[00:19:19] Yeah, yeah. And, um, let me just say that I know that a lot of us have been reading, you know, our great theologians in the Western tradition, and going back through church history and through the reformation, and today we have just a tremendous amount of theologians that we need to be reading within the North Atlantic-Western context. But our brothers and sisters across the globe and in minority communities are as—and I’m going to use the words of Justo Gonzalez, a Cuban-American theologian. Justo Gonzalez will talk about the church in the Majority World as a mature church that’s self-funding, self-propagating, self-governing, but he said, you know, “We’ve forgotten that the church is a fourth ‘self’ church, it’s also ‘self-theologizing.’” And so our brothers and sisters across the globe and in all communities are reading Scripture, with a very high view of Scripture, and they’re doing so in relationship to their own culture, and you know, as James knows as a theologian, you know, the task of theology is never done. Never done. Never done. And so, you know, how do we understand this message of both Testaments—the Gospel within the cultures of the world today? And it’s kind of a shame that we don’t listen more to our brothers and sisters from around the globe—I think we’ll learn a lot. And they’re not just presenting “African theology,” or “Asian theology,” but they’re presenting theology, ok? They’re presenting…this is theology—and…and contextually-informed biblical interpretation, which is what all of us do. We like to think that we Anglos in the West, that…that we’re neutral, that we’re objective—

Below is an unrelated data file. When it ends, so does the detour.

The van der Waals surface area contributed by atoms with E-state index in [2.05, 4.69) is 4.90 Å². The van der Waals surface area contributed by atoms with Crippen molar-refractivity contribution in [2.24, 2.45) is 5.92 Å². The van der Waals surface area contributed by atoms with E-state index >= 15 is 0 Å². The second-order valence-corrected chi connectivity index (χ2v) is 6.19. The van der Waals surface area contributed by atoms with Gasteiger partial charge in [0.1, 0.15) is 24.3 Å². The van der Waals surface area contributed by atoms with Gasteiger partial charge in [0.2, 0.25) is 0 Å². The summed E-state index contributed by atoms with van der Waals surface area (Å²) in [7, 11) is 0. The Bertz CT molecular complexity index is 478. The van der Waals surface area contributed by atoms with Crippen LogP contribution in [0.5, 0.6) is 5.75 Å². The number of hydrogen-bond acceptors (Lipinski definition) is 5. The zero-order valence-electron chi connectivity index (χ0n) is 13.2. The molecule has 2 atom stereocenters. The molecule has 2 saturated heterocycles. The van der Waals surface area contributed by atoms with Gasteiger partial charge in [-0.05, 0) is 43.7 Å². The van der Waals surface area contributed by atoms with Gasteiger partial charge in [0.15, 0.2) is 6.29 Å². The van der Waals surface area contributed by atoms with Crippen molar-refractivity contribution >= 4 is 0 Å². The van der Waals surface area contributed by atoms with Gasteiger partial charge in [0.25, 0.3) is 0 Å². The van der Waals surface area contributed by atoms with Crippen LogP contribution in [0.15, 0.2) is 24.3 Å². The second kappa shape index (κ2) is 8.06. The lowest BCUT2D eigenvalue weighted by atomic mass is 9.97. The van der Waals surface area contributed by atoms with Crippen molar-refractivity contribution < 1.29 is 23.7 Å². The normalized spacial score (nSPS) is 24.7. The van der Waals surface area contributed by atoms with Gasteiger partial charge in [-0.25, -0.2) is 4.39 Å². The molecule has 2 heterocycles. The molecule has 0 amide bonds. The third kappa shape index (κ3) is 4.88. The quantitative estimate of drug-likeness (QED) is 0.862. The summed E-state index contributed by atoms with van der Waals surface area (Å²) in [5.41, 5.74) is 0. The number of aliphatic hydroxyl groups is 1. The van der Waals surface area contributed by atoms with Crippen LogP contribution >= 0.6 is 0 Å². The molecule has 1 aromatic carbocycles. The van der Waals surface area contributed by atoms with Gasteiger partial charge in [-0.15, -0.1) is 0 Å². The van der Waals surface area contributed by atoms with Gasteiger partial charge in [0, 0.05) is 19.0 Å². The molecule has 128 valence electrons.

Knight
Right.

Green